How well sound waves carry your message depends, of course, on the medium they travel through—and background noise can seriously interfere with audio communication. As you know if you’ve tried to make a phonecall while stuck in traffic, or to sustain that philosophical discussion during a dinner party, the noisier the background, the harder it is to convey your message or understand what the other party is saying! Birds have the same problems: male birds are unable to show off the full extent of their vocal repertoire, especially the subtle vocal modulations, if their habitat is too noisy; and females suffer too because they cannot find the best males, thereby losing the chance to produce attractive sons who will in turn produce the most grandchildren (for that, indeed, is what the evolutionary game is all about when you get right down to it). A recent study found that Australian Zebra Finch females, given the choice between several different male songs (in the laboratory where they listened to recordings) were quite discriminating when the background was quiet, but became rather poor in distinguishing between songs when traffic noise was broadcast along with the same songs! Isn’t the audience always quieter—and more touchy about any noise—at a classical than at a pop music concert?
One way birds can cope with all the noise we make is by singing louder when it gets noisy—and this so called cocktail party effect has been observed in some species. Urban noise, especially traffic, also tends to be generally low-pitched, so an alternative is for birds to get shriller, sing at a higher pitch–exactly what Great Tits have been observed to be doing in Europe. A more subtle effect is for birds to simplify their songs, cutting out some of the fantastic frequency modulations, harmonics, and other vocal gymnastics they are capable of—not unlike how maestros of classical music may be forced to stoop to Bollywood tunes or advertising jingles to make a living! If those tricks don’t work, one has to find relatively quieter times during the busy urban day to sing one’s melodies—which may be why that annoying Magpie Robin keeps waking you up at 4 in the morning, well before dawn!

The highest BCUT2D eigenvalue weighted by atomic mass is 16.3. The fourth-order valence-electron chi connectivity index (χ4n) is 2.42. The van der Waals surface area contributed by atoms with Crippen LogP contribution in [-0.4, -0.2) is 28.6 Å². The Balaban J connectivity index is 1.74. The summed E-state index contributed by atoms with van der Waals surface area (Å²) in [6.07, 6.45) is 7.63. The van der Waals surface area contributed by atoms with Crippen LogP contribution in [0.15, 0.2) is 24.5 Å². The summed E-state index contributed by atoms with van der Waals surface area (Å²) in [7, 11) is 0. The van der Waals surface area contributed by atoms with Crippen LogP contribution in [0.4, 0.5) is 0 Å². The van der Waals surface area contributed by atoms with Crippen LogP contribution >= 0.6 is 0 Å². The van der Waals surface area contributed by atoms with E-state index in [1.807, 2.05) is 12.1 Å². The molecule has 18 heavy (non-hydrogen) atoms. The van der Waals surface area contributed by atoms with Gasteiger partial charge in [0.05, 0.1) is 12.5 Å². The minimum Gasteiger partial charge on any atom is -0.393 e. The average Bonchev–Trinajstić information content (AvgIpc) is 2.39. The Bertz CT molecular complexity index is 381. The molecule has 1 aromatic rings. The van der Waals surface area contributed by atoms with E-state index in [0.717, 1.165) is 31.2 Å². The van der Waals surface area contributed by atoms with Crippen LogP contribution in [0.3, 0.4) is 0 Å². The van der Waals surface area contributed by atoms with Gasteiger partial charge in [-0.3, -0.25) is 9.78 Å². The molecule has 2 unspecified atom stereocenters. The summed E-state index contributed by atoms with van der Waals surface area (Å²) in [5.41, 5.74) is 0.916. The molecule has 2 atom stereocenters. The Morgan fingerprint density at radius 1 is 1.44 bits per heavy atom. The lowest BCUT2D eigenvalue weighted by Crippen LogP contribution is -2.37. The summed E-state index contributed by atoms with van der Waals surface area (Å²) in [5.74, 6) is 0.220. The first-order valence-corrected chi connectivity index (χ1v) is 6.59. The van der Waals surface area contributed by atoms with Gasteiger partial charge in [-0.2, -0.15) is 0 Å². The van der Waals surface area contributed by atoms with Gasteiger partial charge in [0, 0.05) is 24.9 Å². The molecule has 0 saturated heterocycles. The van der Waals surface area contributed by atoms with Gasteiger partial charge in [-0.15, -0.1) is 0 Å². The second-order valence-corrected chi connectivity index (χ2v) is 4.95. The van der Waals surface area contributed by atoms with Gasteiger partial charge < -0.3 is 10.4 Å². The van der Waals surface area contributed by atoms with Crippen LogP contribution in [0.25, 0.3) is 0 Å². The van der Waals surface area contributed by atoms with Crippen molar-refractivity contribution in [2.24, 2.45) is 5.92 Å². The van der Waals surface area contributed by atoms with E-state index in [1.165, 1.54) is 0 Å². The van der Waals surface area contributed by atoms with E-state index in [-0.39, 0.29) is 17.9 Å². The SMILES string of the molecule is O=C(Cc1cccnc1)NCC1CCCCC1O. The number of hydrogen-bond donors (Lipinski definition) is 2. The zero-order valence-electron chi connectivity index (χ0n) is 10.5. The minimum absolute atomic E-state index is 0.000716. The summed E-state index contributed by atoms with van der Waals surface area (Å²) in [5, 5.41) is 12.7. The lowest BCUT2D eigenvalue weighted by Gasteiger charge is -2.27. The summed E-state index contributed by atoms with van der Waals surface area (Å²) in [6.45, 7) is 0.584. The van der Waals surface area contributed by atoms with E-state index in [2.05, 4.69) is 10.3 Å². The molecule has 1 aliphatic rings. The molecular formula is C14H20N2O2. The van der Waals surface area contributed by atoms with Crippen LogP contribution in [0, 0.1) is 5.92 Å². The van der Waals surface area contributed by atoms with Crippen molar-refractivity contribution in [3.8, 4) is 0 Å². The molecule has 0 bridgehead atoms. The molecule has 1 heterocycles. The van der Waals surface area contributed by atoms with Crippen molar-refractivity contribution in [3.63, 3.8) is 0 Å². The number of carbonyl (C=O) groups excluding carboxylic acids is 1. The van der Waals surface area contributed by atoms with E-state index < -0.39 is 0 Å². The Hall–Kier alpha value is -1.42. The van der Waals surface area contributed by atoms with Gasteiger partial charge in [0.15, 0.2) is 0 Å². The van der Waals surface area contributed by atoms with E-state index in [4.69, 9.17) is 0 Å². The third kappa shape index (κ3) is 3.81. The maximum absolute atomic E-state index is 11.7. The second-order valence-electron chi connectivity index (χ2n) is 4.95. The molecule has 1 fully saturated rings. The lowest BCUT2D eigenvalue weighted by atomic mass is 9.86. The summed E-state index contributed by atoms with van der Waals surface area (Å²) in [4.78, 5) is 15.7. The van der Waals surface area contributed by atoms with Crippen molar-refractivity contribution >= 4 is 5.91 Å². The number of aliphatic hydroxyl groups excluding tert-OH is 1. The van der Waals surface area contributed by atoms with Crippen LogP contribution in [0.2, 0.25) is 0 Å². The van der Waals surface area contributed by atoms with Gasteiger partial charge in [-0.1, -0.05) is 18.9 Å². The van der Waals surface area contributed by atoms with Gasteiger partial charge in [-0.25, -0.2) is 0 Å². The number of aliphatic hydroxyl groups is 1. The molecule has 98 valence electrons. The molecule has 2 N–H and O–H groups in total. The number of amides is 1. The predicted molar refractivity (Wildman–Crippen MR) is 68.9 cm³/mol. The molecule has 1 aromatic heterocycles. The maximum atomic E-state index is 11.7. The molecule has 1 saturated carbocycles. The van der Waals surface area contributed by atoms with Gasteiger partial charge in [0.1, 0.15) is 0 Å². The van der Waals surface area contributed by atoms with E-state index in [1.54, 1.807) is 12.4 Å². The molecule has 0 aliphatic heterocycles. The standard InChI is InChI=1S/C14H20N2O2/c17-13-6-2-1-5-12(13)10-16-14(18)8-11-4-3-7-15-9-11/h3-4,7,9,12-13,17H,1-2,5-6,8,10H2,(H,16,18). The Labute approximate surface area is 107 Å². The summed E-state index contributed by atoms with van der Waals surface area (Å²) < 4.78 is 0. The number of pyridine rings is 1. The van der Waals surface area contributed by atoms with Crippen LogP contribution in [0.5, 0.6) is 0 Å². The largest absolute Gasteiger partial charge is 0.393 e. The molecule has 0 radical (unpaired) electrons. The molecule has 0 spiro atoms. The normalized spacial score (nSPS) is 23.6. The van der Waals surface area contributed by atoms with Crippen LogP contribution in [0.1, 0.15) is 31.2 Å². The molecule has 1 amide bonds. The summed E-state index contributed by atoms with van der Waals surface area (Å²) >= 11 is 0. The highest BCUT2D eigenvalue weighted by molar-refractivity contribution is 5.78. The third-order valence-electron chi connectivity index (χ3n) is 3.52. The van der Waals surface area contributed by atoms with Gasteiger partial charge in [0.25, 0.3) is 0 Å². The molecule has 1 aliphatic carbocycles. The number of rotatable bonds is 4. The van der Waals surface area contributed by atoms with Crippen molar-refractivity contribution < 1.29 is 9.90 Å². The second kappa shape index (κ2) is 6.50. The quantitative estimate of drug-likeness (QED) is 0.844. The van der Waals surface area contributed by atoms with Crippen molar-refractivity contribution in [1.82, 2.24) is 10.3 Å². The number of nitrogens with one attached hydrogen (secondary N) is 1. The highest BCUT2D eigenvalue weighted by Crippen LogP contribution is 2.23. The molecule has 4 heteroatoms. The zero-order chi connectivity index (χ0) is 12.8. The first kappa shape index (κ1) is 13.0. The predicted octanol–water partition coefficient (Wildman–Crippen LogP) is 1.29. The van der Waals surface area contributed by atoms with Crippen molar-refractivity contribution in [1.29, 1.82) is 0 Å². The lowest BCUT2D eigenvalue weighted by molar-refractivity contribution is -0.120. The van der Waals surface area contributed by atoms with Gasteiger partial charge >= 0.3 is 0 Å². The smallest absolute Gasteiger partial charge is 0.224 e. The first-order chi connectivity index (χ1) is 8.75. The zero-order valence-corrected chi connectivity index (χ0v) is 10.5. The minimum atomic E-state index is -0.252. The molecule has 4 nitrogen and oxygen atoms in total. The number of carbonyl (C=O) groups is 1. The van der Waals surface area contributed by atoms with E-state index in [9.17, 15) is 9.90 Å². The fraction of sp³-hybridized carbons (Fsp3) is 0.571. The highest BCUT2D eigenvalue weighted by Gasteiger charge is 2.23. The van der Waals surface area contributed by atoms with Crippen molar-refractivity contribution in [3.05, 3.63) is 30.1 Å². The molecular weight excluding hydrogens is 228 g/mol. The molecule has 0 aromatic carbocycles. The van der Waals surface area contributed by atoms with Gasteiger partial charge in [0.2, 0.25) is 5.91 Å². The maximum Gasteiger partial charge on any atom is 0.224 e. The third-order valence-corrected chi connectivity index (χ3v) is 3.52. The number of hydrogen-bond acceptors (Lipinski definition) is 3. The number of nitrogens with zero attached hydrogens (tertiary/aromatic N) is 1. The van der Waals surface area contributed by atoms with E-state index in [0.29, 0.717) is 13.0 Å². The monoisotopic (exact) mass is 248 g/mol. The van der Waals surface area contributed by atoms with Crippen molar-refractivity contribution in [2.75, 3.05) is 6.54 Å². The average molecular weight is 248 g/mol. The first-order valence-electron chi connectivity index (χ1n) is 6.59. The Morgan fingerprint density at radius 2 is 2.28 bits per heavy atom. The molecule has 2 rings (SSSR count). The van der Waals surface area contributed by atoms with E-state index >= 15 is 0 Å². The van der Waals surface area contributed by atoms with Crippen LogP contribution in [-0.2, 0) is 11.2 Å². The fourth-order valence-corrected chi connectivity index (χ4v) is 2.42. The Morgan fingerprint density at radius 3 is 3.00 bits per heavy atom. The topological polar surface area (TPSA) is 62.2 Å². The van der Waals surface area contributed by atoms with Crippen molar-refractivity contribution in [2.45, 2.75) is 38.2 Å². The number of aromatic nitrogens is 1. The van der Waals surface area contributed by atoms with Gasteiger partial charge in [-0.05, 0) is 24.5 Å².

Of course, not many species are flexible enough to make these adjustments and continue living in the city. Those that cannot cope likely go extinct locally, leaving behind a poorer urban bird community. Chalk up another reason why cities worldwide are occupied mostly by the depressingly familiar contingent of pigeons and starlings and crows—the usual suspects in the homogenization of urban wildlife that seems part and parcel of the globalization package. In the long run, if our cities keep growing, and we keep finding more ways to make noise, we will chase away most of our more discriminating feathered singing friends, while those that remain will sing an impoverished urban dialect. And we all lose the symphony of biodiversity to the homogeneous urban cacaphony. We must all share Talom Yaying’s sense of loss—even though some of us just don’t know it yet!
Katti, M. (2001). Vocal communication and territoriality during the non-breeding season in a migrant warbler Current Science, 80 (3), 419-423 PDF
Warren, P., Katti, M., Ermann, M., & Brazel, A. (2006). Urban bioacoustics: it’s not just noise Animal Behaviour, 71 (3), 491-502 DOI: 10.1016/j.anbehav.2005.07.014
Swaddle, J., & Page, L. (2007). High levels of environmental noise erode pair preferences in zebra finches: implications for noise pollution Animal Behaviour, 74 (3), 363-368 DOI: 10.1016/j.anbehav.2007.01.004
Slabbekoorn, H., & Peet, M. (2003). Birds sing at a higher pitch in urban noise Nature, 424 (6946), 267-267 DOI: 10.1038/424267a
Fuller, R., Warren, P., & Gaston, K. (2007). Daytime noise predicts nocturnal singing in urban robins Biology Letters, 3 (4), 368-370 DOI: 10.1098/rsbl.2007.0134